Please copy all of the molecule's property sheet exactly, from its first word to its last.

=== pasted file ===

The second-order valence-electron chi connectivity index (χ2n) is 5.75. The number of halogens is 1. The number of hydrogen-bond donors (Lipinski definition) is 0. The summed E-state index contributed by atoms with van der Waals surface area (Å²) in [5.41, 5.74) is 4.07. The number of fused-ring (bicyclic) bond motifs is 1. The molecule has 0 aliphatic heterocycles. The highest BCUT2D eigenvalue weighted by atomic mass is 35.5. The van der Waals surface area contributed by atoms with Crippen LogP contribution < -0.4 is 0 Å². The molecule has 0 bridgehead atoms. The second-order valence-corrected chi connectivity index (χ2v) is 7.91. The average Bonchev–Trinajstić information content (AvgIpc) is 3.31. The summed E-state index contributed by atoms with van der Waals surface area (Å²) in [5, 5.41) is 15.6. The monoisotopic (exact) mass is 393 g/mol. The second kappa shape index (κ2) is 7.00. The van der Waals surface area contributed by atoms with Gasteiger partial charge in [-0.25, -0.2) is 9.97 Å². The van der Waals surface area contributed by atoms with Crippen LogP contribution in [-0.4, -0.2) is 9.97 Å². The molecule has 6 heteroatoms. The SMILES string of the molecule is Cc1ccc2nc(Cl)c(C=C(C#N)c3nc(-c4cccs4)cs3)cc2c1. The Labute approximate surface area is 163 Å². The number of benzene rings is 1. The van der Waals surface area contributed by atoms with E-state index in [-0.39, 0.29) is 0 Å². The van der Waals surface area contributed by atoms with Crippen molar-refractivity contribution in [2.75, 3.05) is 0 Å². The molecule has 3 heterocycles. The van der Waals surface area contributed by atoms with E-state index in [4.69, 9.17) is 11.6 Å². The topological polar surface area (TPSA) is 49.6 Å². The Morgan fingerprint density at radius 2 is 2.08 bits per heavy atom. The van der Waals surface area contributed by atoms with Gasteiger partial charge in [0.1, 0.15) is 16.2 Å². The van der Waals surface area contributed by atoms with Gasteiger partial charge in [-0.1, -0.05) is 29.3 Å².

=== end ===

The second-order valence-electron chi connectivity index (χ2n) is 5.75. The number of halogens is 1. The number of hydrogen-bond donors (Lipinski definition) is 0. The summed E-state index contributed by atoms with van der Waals surface area (Å²) in [5.41, 5.74) is 4.07. The number of fused-ring (bicyclic) bond motifs is 1. The molecule has 0 aliphatic heterocycles. The highest BCUT2D eigenvalue weighted by atomic mass is 35.5. The van der Waals surface area contributed by atoms with Crippen LogP contribution < -0.4 is 0 Å². The molecule has 0 bridgehead atoms. The second-order valence-corrected chi connectivity index (χ2v) is 7.91. The average Bonchev–Trinajstić information content (AvgIpc) is 3.31. The summed E-state index contributed by atoms with van der Waals surface area (Å²) in [5, 5.41) is 15.6. The monoisotopic (exact) mass is 393 g/mol. The second kappa shape index (κ2) is 7.00. The van der Waals surface area contributed by atoms with Gasteiger partial charge in [-0.25, -0.2) is 9.97 Å². The van der Waals surface area contributed by atoms with Crippen LogP contribution in [-0.4, -0.2) is 9.97 Å². The molecule has 6 heteroatoms. The SMILES string of the molecule is Cc1ccc2nc(Cl)c(C=C(C#N)c3nc(-c4cccs4)cs3)cc2c1. The Labute approximate surface area is 163 Å². The number of benzene rings is 1. The van der Waals surface area contributed by atoms with E-state index in [-0.39, 0.29) is 0 Å². The van der Waals surface area contributed by atoms with Crippen molar-refractivity contribution in [2.75, 3.05) is 0 Å². The molecule has 3 heterocycles. The van der Waals surface area contributed by atoms with E-state index in [4.69, 9.17) is 11.6 Å². The topological polar surface area (TPSA) is 49.6 Å². The Morgan fingerprint density at radius 2 is 2.08 bits per heavy atom. The van der Waals surface area contributed by atoms with Gasteiger partial charge in [0.1, 0.15) is 16.2 Å². The van der Waals surface area contributed by atoms with Gasteiger partial charge in [-0.1, -0.05) is 29.3 Å².